Recent Developments in Housing Law - October 2015

October 10, 2015

 

Since 1988, it may be only a small exaggeration to suppose that few questions are asked with such regularity as “is my section 21 notice valid?” Housing lawyers have naturally greeted news of a change to the rules surrounding s.21 (that is, of course, of the Housing Act 1988) with a customary mixture of amusement, delight, incredulity and disdain.

 

In this article, Graeme Kirk considers a number of changes recently introduced in the private (short term) rental sector, including to the s.21 notice.

 

A s.21 notice is the notice required to terminate an Assured Shorthold Tenancy without fault, either at the end of a fixed term or during its open-ended life as a ‘periodic tenancy’. Unlike under the old Rent Acts or those secure tenancies granted by local authorities which are regulated by the Housing Act 1985, the question of reasonableness does not arise and the Court is bound to give possession where a valid notice has been provided and the correct procedure followed. A possession order is in such cases mandatory and a ‘ground’ (such as arrears of rent) need not be made. The ‘accelerated procedure’ (part II of CPR Part 55) is available for s.21 claims, which means that although possession may only be obtained by Court order, where a landlord’s ducks are in line, there need not be a hearing for a Judge to make an order.

 

Historically, there have been a number of difficulties with the form and substance of the notice and particularly with the timing and the date upon which it is said to expire. Some of these latter problems, and ambiguities on this point, were addressed by the Court of Appeal in Spencer v Taylor [2013] EWCA Civ 1600.

 

Parliament had in mind that a standardisation of the s.21 notice would alleviate many of the difficulties which had arisen and reduce the number of disputes. Ambiguities would further be tackled by the requirement to serve a booklet of standard obligations, setting out what tenants were entitled to know in a prescribed form.

 

Changes were implemented through the Deregulation Act 2015 and the Assured Shorthold Tenancy Notices and Prescribed Requirements (England) Regulations 2015 and ought to have resolved many of the old problems at a stroke. In the event, errors were soon identified and had to be rectified by the swift passing of the Assured Shorthold Tenancy Notices and Prescribed Requirements (England) (Amendment) Regulations 2015 and the introduction of Form 6A as an annexe to those revised regulations.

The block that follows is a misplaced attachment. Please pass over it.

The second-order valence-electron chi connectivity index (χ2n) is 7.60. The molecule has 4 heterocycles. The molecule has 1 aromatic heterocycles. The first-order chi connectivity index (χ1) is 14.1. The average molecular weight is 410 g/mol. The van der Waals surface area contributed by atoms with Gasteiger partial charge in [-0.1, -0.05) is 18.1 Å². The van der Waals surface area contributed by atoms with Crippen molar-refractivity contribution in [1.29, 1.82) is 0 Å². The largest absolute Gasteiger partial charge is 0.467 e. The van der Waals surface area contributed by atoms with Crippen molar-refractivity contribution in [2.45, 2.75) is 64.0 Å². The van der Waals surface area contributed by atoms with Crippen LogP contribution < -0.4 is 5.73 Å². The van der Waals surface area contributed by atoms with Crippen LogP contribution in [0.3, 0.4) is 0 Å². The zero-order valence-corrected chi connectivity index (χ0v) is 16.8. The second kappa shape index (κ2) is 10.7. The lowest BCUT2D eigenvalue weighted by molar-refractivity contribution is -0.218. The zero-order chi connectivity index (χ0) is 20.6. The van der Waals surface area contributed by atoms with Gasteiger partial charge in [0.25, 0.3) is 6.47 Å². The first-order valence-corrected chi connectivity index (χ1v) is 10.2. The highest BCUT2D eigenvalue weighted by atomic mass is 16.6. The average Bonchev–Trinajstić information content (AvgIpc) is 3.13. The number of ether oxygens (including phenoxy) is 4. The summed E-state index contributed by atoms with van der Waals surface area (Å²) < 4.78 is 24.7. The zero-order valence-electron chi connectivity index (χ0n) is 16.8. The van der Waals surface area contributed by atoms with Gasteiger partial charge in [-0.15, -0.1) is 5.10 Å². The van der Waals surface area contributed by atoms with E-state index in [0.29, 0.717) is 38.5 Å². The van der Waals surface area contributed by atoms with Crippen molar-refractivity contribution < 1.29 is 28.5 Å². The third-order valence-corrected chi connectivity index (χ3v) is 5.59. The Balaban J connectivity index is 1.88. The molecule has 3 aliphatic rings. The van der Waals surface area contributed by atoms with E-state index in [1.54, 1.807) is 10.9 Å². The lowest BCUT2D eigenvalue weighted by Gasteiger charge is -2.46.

S.36 of the Deregulation Act added new subsections to s.21 itself. Amongst these new provisions is a prohibition on serving notice within the first four months of the tenancy. Consequently notice may no longer be served with the AST itself, as was previously the custom of some landlords or their agents.

 

Neither can proceedings be issued any later than six months from the date of the notice (four months from the expiry of the notice for s.21(4)(a)). A s.21 notice may not, then, become a Sword of Damocles, perpetually threatening the tenant and creating insecurity during the tenancy or at least from the time that the notice is served. Use it, as they say, or lose it.

 

The Deregulation Act also sought to address the problem of ‘retaliatory evictions’ by preventing the (valid) service of a notice following service of a hazard notice upon report of an unremedied hazard to the local authority Environmental Health Officer. Quite how this will work with any additional burden it places on local authorities will no doubt be discovered. In the meantime, there is a useful guidance note published by the Department for Communities and Local Government, accessible through ‘gov.uk’, which includes a handy flow chart.

 

Energy Performance Certificates and Gas Safety Certificates have long been required, no s.21 notice can (validly) be served unless valid certificates are in place and have been served.

 

Tenants must be provided with ‘How to rent: the checklist for renting in England’, which can be provided by the landlord electronically and is available at: https://www.gov.uk/government/publications/how-to-rent.

 

Again, the errant landlord is punished by an inability to serve a s.21 notice, or at least to serve one and to be able to rely upon it as a valid basis for seeking possession.

 

At the same time as these new rules came in to force, private landlords had also to consider the Smoke and Carbon Monoxide Alarm (England) Regulations 2015 came into force on 1st October 2015. In essence, each storey of a let property must have a smoke alarm and a carbon monoxide detector must be fitted in any residential room with a solid fuel burning appliance. The detectors and alarms must also be checked on each new tenancy. This is to be policed by local authorities with powers to fine.

 

These changes only apply in England and came into force on 1st October 2015 with prospective effect. It is perhaps a little early to assess their impact in litigation, or preventing it.

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